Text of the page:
Rhinoplasty specialists have one of the most challenging jobs of any plastic surgeon. There are both functional and aesthetic issues that need to be carefully addressed with little room for error. There are also many misconceptions about this procedure. Different surgeons use different approaches. A person’s expectations and understanding of the procedure also vary greatly. Here are four commonly overlooked and debated surgical practices. |
Many cosmetic surgeons now use cosmetic computer imaging with patients to help them get a better idea of potential results. While this can help someone get a reasonable visual of an overall smaller nose or one with a straighter bridge, it can be highly unrealistic and unreliable.
Part of the reason not to put too much stock into computer imaging is that it doesn’t take into account individual internal structure and healing, which varies greatly from person to person. The nose also takes several years to fully heal and scar over, meaning it can continue to change shape over time. Computer imaging can be helpful as long as it is used responsibly and the patient has realistic expectations and understands its purpose is for a guideline and not a promise.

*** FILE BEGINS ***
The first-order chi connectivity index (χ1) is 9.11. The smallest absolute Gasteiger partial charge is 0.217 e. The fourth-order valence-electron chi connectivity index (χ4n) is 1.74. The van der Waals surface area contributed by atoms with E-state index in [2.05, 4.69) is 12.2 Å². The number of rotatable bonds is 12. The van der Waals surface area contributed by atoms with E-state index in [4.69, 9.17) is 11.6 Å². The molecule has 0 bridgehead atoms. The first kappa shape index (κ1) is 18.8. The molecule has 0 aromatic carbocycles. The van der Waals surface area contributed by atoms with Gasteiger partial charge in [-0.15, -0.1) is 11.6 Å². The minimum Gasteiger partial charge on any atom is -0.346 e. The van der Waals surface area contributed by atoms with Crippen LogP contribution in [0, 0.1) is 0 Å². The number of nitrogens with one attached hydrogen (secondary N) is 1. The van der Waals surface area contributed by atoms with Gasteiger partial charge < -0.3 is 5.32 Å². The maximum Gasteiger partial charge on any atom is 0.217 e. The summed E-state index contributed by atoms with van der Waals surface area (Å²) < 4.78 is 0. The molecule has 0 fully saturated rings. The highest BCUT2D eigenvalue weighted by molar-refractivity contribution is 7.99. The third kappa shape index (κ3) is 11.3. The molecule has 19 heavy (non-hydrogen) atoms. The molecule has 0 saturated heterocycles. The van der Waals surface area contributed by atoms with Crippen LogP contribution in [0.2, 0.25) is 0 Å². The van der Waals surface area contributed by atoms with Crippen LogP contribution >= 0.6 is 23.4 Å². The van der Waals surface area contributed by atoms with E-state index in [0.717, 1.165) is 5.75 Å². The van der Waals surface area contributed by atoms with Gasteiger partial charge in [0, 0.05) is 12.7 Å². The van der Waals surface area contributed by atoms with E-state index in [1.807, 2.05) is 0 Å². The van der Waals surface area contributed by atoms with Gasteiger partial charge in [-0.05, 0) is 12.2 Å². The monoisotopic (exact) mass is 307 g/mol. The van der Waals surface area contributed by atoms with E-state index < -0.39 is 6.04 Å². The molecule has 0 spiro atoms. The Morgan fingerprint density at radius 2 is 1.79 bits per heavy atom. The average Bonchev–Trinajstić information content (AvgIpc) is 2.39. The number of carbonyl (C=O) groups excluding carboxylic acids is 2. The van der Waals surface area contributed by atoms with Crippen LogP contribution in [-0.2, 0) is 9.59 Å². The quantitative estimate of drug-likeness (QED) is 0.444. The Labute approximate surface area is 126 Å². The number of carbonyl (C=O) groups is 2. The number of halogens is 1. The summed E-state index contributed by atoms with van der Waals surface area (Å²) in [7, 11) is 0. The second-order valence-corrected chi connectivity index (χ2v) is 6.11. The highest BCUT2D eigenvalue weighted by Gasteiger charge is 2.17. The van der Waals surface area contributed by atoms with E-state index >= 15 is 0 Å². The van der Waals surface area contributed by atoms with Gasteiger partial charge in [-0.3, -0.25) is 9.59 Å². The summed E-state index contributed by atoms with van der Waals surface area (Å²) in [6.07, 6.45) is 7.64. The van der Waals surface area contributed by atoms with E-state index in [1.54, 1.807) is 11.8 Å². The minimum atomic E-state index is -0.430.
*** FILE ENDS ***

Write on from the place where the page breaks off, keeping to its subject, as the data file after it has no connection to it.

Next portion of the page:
This practice is encouraged by some plastic surgeons and ignored by an equal amount. After rhinoplasty, your surgeon may or may not ask you to use surgical tape to “hold” the shape of your nose in place. This may be performed daily for a few weeks and then only at night, or it might only be performed for a few days immediately following cast removal. The benefits are often debated and it is unclear whether this practice has significant merit.
It’s time to get over thinking that a crooked nose will ever become perfectly balanced and straight after a rhinoplasty. In fact, take a look at someone who has what you would define as the most perfectly symmetrical and straight nose ever. Guess what? It isn’t!
A crooked nose will probably always have some degree of curvature, albeit after surgery it will be largely imperceptible or at least greatly diminished. Both nostrils will likely always be just a tad bit “off” and you may notice slight imperfections in the nose tip. These are fairly normal and should only be of concern if they are highly noticeable or become a distraction.
Once is Enough
While most patients are satisfied with the results of their primary surgery, there is a small percentage who could benefit from a revision. It isn’t always a case of a surgical fault, but sometimes people heal unexpectedly or a surgeon was too conservative, or perhaps even the nose experienced a trauma later on that altered its appearance once again.
Whatever the case may be, revision rhinoplasty is not all that uncommon and should be taken into consideration. Fortunately, the second time around can usually correct many problems that were not addressed through the first surgery. In rare cases is a third procedure necessary.
Choose to have rhinoplasty in Denver done by cosmetic surgery professionals who are skilled and experienced. For more information, visit http://www.drzwiebel.com
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